GABA(B) receptors are the G-protein-coupled receptors for gamma-aminobutyric acid (GABA), the main inhibitory neurotransmitter in the brain. They are expressed in almost all neurons of the brain, where they regulate synaptic transmission and signal propagation by controlling the activity of voltage-gated calcium (Ca(v)) and inward-rectifier potassium (K(ir)) channels. Molecular cloning revealed that functional GABA(B) receptors are formed by the heteromeric assembly of GABA(B1) with GABA(B2) subunits. However, cloned GABA(B(1,2)) receptors failed to reproduce the functional diversity observed with native GABA(B) receptors. Here we show by functional proteomics that GABA(B) receptors in the brain are high-molecular-mass complexes of GABA(B1), GABA(B2) and members of a subfamily of the KCTD (potassium channel tetramerization domain-containing) proteins. KCTD proteins 8, 12, 12b and 16 show distinct expression profiles in the brain and associate tightly with the carboxy terminus of GABA(B2) as tetramers. This co-assembly changes the properties of the GABA(B(1,2)) core receptor: the KCTD proteins increase agonist potency and markedly alter the G-protein signalling of the receptors by accelerating onset and promoting desensitization in a KCTD-subtype-specific manner. Taken together, our results establish the KCTD proteins as auxiliary subunits of GABA(B) receptors that determine the pharmacology and kinetics of the receptor response.
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http://dx.doi.org/10.1038/nature08964DOI Listing
May 2010

A mouse model for visualization of GABA(B) receptors.

Genesis 2009 Sep;47(9):595-602

Department of Biomedicine, Institute of Physiology, University of Basel, Basel, Switzerland.

GABA(B) receptors are the G-protein-coupled receptors for the neurotransmitter gamma-aminobutyric acid (GABA). Receptor subtypes are based on the subunit isoforms GABA(B1a) and GABA(B1b), which combine with GABA(B2) subunits to form heteromeric receptors. Here, we used a modified bacterial artificial chromosome (BAC) containing the GABA(B1) gene to generate transgenic mice expressing GABA(B1a) and GABA(B1b) subunits fused to the enhanced green fluorescence protein (eGFP). We demonstrate that the GABA(B1)-eGFP fusion proteins reproduce the cellular expression patterns of endogenous GABA(B1) proteins in the brain and in peripheral tissue. Crossing the GABA(B1)-eGFP BAC transgene into the GABA(B1) (-/-) background restores pre and postsynaptic GABA(B) functions, showing that the GABA(B1)-eGFP fusion proteins substitute for the lack of endogenous GABA(B1) proteins. Finally, we demonstrate that the GABA(B1)-eGFP fusion proteins replicate the temporal expression patterns of native GABA(B) receptors in cultured neurons. These transgenic mice therefore provide a validated tool for direct visualization of native GABA(B) receptors.
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http://dx.doi.org/10.1002/dvg.20535DOI Listing
September 2009

The GABAB1a isoform mediates heterosynaptic depression at hippocampal mossy fiber synapses.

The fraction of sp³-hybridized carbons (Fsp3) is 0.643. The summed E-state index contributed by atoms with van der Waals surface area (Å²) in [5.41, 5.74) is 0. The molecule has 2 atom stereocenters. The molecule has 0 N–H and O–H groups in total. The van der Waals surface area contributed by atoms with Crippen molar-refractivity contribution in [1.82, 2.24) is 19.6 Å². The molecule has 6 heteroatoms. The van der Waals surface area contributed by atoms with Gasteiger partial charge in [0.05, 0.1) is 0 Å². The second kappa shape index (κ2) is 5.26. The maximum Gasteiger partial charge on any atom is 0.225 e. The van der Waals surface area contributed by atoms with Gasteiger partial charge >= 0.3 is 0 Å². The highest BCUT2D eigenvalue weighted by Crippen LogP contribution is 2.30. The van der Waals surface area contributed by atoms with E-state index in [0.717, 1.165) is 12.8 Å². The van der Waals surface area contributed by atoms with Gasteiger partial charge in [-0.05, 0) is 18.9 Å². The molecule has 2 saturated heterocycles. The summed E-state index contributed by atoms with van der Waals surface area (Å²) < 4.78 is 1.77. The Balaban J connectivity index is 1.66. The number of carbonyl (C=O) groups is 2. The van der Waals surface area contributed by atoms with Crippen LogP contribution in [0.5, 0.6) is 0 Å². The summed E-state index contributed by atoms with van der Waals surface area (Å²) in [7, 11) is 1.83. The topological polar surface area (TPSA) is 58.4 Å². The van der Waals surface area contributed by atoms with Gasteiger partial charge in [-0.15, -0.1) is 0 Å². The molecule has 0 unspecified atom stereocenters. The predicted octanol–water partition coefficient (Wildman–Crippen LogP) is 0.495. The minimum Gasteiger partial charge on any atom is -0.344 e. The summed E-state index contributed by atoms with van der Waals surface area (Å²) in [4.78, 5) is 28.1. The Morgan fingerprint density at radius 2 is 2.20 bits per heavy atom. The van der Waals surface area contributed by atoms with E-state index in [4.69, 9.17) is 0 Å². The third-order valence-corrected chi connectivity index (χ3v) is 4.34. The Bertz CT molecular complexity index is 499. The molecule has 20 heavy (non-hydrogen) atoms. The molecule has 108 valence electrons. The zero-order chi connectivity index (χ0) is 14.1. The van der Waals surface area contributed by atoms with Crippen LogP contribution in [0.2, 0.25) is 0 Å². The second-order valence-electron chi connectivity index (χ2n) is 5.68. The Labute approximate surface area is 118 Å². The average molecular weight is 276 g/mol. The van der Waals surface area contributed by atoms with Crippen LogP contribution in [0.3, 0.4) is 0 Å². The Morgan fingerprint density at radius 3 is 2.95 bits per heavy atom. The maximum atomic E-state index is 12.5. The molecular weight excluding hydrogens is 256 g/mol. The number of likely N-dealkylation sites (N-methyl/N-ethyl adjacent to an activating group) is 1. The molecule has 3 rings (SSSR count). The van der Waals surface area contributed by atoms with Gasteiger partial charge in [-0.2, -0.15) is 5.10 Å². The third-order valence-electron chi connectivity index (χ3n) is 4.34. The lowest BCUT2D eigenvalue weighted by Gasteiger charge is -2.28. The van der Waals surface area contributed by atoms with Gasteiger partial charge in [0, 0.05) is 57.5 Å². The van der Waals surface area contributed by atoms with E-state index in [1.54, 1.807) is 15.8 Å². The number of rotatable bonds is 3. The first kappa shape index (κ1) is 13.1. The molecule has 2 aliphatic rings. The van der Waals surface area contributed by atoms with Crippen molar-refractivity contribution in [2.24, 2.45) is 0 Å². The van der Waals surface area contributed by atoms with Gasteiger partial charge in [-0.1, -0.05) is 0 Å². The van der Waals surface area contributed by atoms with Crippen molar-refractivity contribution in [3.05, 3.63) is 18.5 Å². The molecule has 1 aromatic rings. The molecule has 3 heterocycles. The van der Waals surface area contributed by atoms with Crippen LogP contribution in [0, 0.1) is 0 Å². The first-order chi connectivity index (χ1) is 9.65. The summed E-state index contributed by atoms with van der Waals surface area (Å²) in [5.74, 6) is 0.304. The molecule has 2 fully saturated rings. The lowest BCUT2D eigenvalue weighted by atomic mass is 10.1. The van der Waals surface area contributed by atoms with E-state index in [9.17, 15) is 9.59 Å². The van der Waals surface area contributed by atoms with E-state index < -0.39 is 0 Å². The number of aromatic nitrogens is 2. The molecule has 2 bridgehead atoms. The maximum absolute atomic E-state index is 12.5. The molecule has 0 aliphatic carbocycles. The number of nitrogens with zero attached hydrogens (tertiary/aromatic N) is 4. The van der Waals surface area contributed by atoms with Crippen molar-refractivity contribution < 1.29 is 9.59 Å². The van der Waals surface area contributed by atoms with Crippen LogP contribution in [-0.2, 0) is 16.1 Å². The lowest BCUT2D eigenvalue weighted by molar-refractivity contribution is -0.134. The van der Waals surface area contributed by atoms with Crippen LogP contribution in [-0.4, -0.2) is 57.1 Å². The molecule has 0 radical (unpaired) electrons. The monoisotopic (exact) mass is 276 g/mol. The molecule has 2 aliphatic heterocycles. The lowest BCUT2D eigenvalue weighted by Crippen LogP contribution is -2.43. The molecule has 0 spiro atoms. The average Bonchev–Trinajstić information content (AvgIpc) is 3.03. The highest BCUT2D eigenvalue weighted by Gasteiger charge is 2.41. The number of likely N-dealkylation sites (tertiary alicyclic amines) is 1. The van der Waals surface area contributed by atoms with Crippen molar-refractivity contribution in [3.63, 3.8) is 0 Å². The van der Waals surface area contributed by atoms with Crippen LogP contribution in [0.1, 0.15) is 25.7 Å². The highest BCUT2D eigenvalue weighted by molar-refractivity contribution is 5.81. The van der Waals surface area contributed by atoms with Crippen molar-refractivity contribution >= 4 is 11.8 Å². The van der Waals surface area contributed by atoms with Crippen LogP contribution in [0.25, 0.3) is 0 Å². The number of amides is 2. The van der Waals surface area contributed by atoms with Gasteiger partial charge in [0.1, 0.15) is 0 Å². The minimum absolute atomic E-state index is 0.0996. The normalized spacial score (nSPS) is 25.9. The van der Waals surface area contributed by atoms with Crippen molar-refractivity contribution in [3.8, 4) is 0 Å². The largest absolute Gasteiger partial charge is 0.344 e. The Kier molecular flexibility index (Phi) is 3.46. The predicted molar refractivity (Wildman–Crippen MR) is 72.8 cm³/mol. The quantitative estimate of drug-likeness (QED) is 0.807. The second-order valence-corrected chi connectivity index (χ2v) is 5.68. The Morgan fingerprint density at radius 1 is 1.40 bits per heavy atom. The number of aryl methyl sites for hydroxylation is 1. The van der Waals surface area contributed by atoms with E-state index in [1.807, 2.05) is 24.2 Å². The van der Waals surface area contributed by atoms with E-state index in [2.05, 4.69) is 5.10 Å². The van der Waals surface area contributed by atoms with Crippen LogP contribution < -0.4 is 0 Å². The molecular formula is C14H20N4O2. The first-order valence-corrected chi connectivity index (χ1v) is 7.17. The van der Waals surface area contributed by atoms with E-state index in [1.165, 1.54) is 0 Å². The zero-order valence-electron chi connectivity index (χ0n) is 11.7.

J Neurosci 2009 Feb;29(5):1414-23

Department of Biomedicine, Institute of Physiology, Pharmazentrum, University of Basel, 4056 Basel, Switzerland.

GABA(B) receptor subtypes are based on the subunit isoforms GABA(B1a) and GABA(B1b), which associate with GABA(B2) subunits to form pharmacologically indistinguishable GABA(B(1a,2)) and GABA(B(1b,2)) receptors. Studies with mice selectively expressing GABA(B1a) or GABA(B1b) subunits revealed that GABA(B(1a,2)) receptors are more abundant than GABA(B(1b,2)) receptors at glutamatergic terminals. Accordingly, it was found that GABA(B(1a,2)) receptors are more efficient than GABA(B(1b,2)) receptors in inhibiting glutamate release when maximally activated by exogenous application of the agonist baclofen. Here, we used a combination of genetic, ultrastructural and electrophysiological approaches to analyze to what extent GABA(B(1a,2)) and GABA(B(1b,2)) receptors inhibit glutamate release in response to physiological activation. We first show that at hippocampal mossy fiber (MF)-CA3 pyramidal neuron synapses more GABA(B1a) than GABA(B1b) protein is present at presynaptic sites, consistent with the findings at other glutamatergic synapses. In the presence of baclofen at concentrations >or=1 microm, both GABA(B(1a,2)) and GABA(B(1b,2)) receptors contribute to presynaptic inhibition of glutamate release. However, at lower concentrations of baclofen, selectively GABA(B(1a,2)) receptors contribute to presynaptic inhibition. Remarkably, exclusively GABA(B(1a,2)) receptors inhibit glutamate release in response to synaptically released GABA. Specifically, we demonstrate that selectively GABA(B(1a,2)) receptors mediate heterosynaptic depression of MF transmission, a physiological phenomenon involving transsynaptic inhibition of glutamate release via presynaptic GABA(B) receptors. Our data demonstrate that the difference in GABA(B1a) and GABA(B1b) protein levels at MF terminals is sufficient to produce a strictly GABA(B1a)-specific effect under physiological conditions. This consolidates that the differential subcellular localization of the GABA(B1a) and GABA(B1b) proteins is of regulatory relevance.